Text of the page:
Sir William Thomson, 1st Baron Kelvin (1824-1907), engineer and physicist who was instrumental in the success of the electric telegraph
It was his engineering work that made Lord Kelvin most famous and wealthy in his lifetime. His most notable engineering achievement was his contribution to the first successful laying of a transatlantic telegraph cable from Ireland to Newfoundland. He was deeply involved in the technical specification of the cable, in the invention of instruments of adequate sensitivity to identify the signals and in the laying of the cable itself. He was appointed as 'electrician' on board the cable layer HMS Agamemnon in 1857 and was in sole charge for the final successful installation using the "Great Eastern" in 1866.
He acted as a consulting engineer throughout his life: for example, he was an adviser to the British Aluminium Company for the design of the smelter at Foyers and to the Niagara Commission for hydro work. He invented a range of measuring instruments including the ammeters, voltmeters, and compasses for ship navigation and did fundamental theoretical and development work on refrigeration and the use of heat pumps. He was also an active industrialist as a partner in a number of firms that manufactured instruments based on his inventions.
Uniquely, he was asked to serve three terms as President of the Institution of Electrical Engineers (originally known as the Society of Telegraph Engineers and Electricians).
|Born 26th June in Belfast Northern Ireland to a father of Scottish descent and a Scottish mother||1824|
|8||Thomson family moved to Glasgow||1832|
|10||Enrolled at Glasgow University||1834|
|16||On Fourier's Expansions of Functions in Trigonometrical Series Cambridge Mathematical Journal||1841|
|17||Enrolled at Cambridge University||1841|
|21||Graduated from Cambridge University as Second Wrangler and Smith's Prizeman||1845|
|22||Appointed to Chair of Natural Philosophy at the University of Glasgow||1846|
|22||Elected Fellow of the Royal Society of Edinburgh on 1st February||1847|
|32||Awarded Royal Medal by Royal Society||1856|
|35||Honorary Member of the Institution of Engineers & Shipbuilders in Scotland||1859|
|42||Telegraph cable laid across the Atlantic for first time||1866|
|42||Knighted for his work on the transatlantic cable||1866|
|47||President of the British Association for the Advancement of Science||1871|
|49||President of The Royal Society of Edinburgh||1873|
|50||President of the Society of Telegraph Engineers and Electricians||1874|
|59||Awarded Copley Medal by Royal Society||1883|
|64||Developed the ammeter for the early electric industry||1888|
|64||President of the Institution of Electrical Engineers (2nd term)||1889|
|66||President of The Royal Society of London||1890|
|68||President of the Institute of Marine Engineers||1892|
|68||Elevated to peerage as Baron Kelvin of Largs, the nation's first engineer or scientist Lord||1892|
|78||Fifth of twelve inaugural appointments to Order of Merit||1902|
|80||Chancellor, University of Glasgow||1904|
|81||Awarded John Fritz Medal by American Association of Engineering Societies||1905|
|83||President of the Institution of Electrical Engineers (3rd term)||1907|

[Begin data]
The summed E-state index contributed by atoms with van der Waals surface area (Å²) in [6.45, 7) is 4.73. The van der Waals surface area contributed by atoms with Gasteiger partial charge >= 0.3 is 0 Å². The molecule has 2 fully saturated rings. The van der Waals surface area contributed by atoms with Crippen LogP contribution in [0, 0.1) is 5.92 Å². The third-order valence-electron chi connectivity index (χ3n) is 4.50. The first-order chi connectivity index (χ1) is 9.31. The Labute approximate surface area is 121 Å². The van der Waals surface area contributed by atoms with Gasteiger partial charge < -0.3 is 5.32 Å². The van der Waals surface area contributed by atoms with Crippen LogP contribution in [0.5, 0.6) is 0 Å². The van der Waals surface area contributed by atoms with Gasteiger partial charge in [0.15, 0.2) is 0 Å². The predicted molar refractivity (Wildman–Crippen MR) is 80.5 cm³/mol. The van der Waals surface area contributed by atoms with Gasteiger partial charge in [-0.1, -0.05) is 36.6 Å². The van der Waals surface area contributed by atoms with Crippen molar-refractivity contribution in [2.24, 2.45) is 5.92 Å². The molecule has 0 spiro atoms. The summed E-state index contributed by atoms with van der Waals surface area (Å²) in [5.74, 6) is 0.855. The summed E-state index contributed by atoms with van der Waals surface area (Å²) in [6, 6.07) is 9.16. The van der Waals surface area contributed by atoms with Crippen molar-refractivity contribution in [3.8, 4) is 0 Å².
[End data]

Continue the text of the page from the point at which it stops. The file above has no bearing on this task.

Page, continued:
|83||Died 17th December at Netherhall, Largs, Ayrshire. Buried in Westminster Abbey||1907|
Lord Kelvin tends to be now remembered as a physicist for his work on the temperature scale (he was the first to recognise that there is a minimum temperature that matter can reach) and in the formulation of the Laws of Thermodynamics. He made many other fundamental contributions to physics. But Thomson himself believed that "the life and soul of science is its practical application." The footprint of many of his scientific discoveries and engineering inventions can be identified in modern engineering practice. His combined genius as a theoretical scientist/mathematician and as a hands-on engineer/inventor may be unparalleled worldwide.
Lord Kelvin, An Account of his Scientific Life and Work Andrew Gray, London, 1908
The life of William Thomson, Baron Kelvin of Largs: Volume I and Volume II Silvanus P Thompson, London: Macmillan, 1910
Lord Kelvin, His Life and Work Alexander Russell, London, 1912
Ten British Physicists of the Nineteenth Century Alexander MacFarlane. New York. 1919
Lord Kelvin: his influence on electrical measurements and units Paul Tunbridge, London: Peregrinus, 1992
Kelvin's Instruments and the Kelvin Museum George Green & John T Lloyd, Glasgow, 1970
Lord Kelvin, the Dynamic Victorian Harold I Sharlan and Tiby Sharlin, Penn State University Press, 1979
Kelvin: Life, Labours and Legacy Raymond Flood, Mark McCartney, Andrew Whitaker, Oxford University Press, 2008
Degrees Kelvin: a Tale of Genius, Invention, and Tragedy David Lindley, Washington, 2004
Lord Kelvin: Revolutionary Scientist is a permanent display at the Hunterian Museum, Glasgow
The Kelvin Statue in Glasgow's Kelvin Way, Kelvingrove Park unveiled in 1908
The Kelvin Statue in Belfast Botanic Gardens
Stained glass window in Westminster Abbey. Inscription "In memory of Baron Kelvin of Largs. Engineer, Natural Philosopher. B.1824.D.1907"
A wall plaque near Thomson's birthplace in Belfast
There are 30 portraits of William Thomson, Baron Kelvin in the National Portrait Gallery.
Oxford Dictionary of National Biography entry (full text available to subscribers and UK library members)
TO CITE THIS PAGE: MLA style: "Scottish Engineering Hall of Fame". engineeringhalloffame.org. Date of viewing. http://www.wuci5.com/profile-kelvin.html